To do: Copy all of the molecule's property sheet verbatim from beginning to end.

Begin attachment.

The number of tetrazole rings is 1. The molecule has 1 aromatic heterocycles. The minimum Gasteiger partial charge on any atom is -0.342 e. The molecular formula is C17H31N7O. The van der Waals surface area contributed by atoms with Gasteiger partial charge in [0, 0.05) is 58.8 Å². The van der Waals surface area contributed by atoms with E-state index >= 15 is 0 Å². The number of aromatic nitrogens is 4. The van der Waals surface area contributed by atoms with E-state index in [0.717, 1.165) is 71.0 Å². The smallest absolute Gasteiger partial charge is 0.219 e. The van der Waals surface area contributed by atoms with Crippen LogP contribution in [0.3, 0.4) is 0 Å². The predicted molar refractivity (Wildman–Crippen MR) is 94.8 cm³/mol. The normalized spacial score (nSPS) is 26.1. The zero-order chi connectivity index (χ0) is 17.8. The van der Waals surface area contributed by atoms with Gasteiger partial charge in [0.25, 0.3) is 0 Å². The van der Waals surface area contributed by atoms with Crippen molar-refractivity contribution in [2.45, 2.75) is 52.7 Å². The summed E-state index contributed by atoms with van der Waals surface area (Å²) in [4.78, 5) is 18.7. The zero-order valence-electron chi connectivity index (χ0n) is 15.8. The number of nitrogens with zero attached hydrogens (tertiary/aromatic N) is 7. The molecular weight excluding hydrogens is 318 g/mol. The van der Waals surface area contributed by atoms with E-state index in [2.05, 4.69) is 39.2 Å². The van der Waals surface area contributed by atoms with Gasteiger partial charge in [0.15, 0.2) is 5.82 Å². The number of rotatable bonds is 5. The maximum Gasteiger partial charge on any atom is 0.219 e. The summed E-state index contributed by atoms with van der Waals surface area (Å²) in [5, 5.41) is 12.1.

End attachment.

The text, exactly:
The number of tetrazole rings is 1. The molecule has 1 aromatic heterocycles. The minimum Gasteiger partial charge on any atom is -0.342 e. The molecular formula is C17H31N7O. The van der Waals surface area contributed by atoms with Gasteiger partial charge in [0, 0.05) is 58.8 Å². The van der Waals surface area contributed by atoms with E-state index >= 15 is 0 Å². The number of aromatic nitrogens is 4. The van der Waals surface area contributed by atoms with E-state index in [0.717, 1.165) is 71.0 Å². The smallest absolute Gasteiger partial charge is 0.219 e. The van der Waals surface area contributed by atoms with Crippen LogP contribution in [0.3, 0.4) is 0 Å². The predicted molar refractivity (Wildman–Crippen MR) is 94.8 cm³/mol. The normalized spacial score (nSPS) is 26.1. The zero-order chi connectivity index (χ0) is 17.8. The van der Waals surface area contributed by atoms with Gasteiger partial charge in [0.25, 0.3) is 0 Å². The van der Waals surface area contributed by atoms with Crippen molar-refractivity contribution in [2.45, 2.75) is 52.7 Å². The summed E-state index contributed by atoms with van der Waals surface area (Å²) in [4.78, 5) is 18.7. The zero-order valence-electron chi connectivity index (χ0n) is 15.8. The number of nitrogens with zero attached hydrogens (tertiary/aromatic N) is 7. The molecular weight excluding hydrogens is 318 g/mol. The van der Waals surface area contributed by atoms with E-state index in [2.05, 4.69) is 39.2 Å². The van der Waals surface area contributed by atoms with Gasteiger partial charge in [0.15, 0.2) is 5.82 Å². The number of rotatable bonds is 5. The maximum Gasteiger partial charge on any atom is 0.219 e. The summed E-state index contributed by atoms with van der Waals surface area (Å²) in [5, 5.41) is 12.1.